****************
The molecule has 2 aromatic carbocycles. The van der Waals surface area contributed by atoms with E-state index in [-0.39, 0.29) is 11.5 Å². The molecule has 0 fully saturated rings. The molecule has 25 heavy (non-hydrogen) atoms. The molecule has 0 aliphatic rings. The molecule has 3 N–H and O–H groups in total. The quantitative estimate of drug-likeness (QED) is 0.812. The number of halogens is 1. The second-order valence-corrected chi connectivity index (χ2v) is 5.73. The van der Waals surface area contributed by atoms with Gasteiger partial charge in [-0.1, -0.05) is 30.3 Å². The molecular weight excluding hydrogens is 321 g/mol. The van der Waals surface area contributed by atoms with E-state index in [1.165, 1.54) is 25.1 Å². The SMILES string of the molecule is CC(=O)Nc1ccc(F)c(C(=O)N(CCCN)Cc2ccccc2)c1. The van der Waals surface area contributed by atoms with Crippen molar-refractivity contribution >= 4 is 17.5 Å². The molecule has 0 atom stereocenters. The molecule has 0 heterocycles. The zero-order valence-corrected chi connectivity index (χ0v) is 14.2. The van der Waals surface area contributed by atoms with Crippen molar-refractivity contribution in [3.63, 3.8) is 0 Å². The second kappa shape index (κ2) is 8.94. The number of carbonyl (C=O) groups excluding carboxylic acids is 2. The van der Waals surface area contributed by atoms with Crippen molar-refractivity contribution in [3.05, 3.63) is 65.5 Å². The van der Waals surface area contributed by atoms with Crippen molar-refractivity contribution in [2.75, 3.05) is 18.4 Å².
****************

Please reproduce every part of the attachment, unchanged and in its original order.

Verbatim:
The molecule has 2 aromatic carbocycles. The van der Waals surface area contributed by atoms with E-state index in [-0.39, 0.29) is 11.5 Å². The molecule has 0 fully saturated rings. The molecule has 25 heavy (non-hydrogen) atoms. The molecule has 0 aliphatic rings. The molecule has 3 N–H and O–H groups in total. The quantitative estimate of drug-likeness (QED) is 0.812. The number of halogens is 1. The second-order valence-corrected chi connectivity index (χ2v) is 5.73. The van der Waals surface area contributed by atoms with Gasteiger partial charge in [-0.1, -0.05) is 30.3 Å². The molecular weight excluding hydrogens is 321 g/mol. The van der Waals surface area contributed by atoms with E-state index in [1.165, 1.54) is 25.1 Å². The SMILES string of the molecule is CC(=O)Nc1ccc(F)c(C(=O)N(CCCN)Cc2ccccc2)c1. The van der Waals surface area contributed by atoms with Crippen molar-refractivity contribution >= 4 is 17.5 Å². The molecule has 0 atom stereocenters. The molecule has 0 heterocycles. The zero-order valence-corrected chi connectivity index (χ0v) is 14.2. The van der Waals surface area contributed by atoms with Crippen molar-refractivity contribution in [3.63, 3.8) is 0 Å². The second kappa shape index (κ2) is 8.94. The number of carbonyl (C=O) groups excluding carboxylic acids is 2. The van der Waals surface area contributed by atoms with Crippen molar-refractivity contribution in [3.05, 3.63) is 65.5 Å². The van der Waals surface area contributed by atoms with Crippen molar-refractivity contribution in [2.75, 3.05) is 18.4 Å².